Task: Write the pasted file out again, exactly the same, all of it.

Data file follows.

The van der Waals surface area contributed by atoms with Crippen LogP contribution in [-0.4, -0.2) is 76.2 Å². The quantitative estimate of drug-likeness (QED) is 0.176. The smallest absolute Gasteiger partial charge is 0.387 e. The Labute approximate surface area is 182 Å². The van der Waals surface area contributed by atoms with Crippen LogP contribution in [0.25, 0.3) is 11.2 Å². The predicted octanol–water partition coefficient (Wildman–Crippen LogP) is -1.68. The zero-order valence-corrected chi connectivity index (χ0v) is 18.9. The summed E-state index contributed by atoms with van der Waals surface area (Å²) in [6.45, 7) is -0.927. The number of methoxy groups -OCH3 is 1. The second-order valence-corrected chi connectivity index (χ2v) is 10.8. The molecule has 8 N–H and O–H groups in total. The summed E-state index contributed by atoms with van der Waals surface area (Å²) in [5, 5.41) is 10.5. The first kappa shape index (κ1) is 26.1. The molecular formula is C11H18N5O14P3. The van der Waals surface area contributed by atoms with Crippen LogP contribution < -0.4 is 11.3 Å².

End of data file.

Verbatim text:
The van der Waals surface area contributed by atoms with Crippen LogP contribution in [-0.4, -0.2) is 76.2 Å². The quantitative estimate of drug-likeness (QED) is 0.176. The smallest absolute Gasteiger partial charge is 0.387 e. The Labute approximate surface area is 182 Å². The van der Waals surface area contributed by atoms with Crippen LogP contribution in [0.25, 0.3) is 11.2 Å². The predicted octanol–water partition coefficient (Wildman–Crippen LogP) is -1.68. The zero-order valence-corrected chi connectivity index (χ0v) is 18.9. The summed E-state index contributed by atoms with van der Waals surface area (Å²) in [6.45, 7) is -0.927. The number of methoxy groups -OCH3 is 1. The second-order valence-corrected chi connectivity index (χ2v) is 10.8. The molecule has 8 N–H and O–H groups in total. The summed E-state index contributed by atoms with van der Waals surface area (Å²) in [5, 5.41) is 10.5. The first kappa shape index (κ1) is 26.1. The molecular formula is C11H18N5O14P3. The van der Waals surface area contributed by atoms with Crippen LogP contribution < -0.4 is 11.3 Å².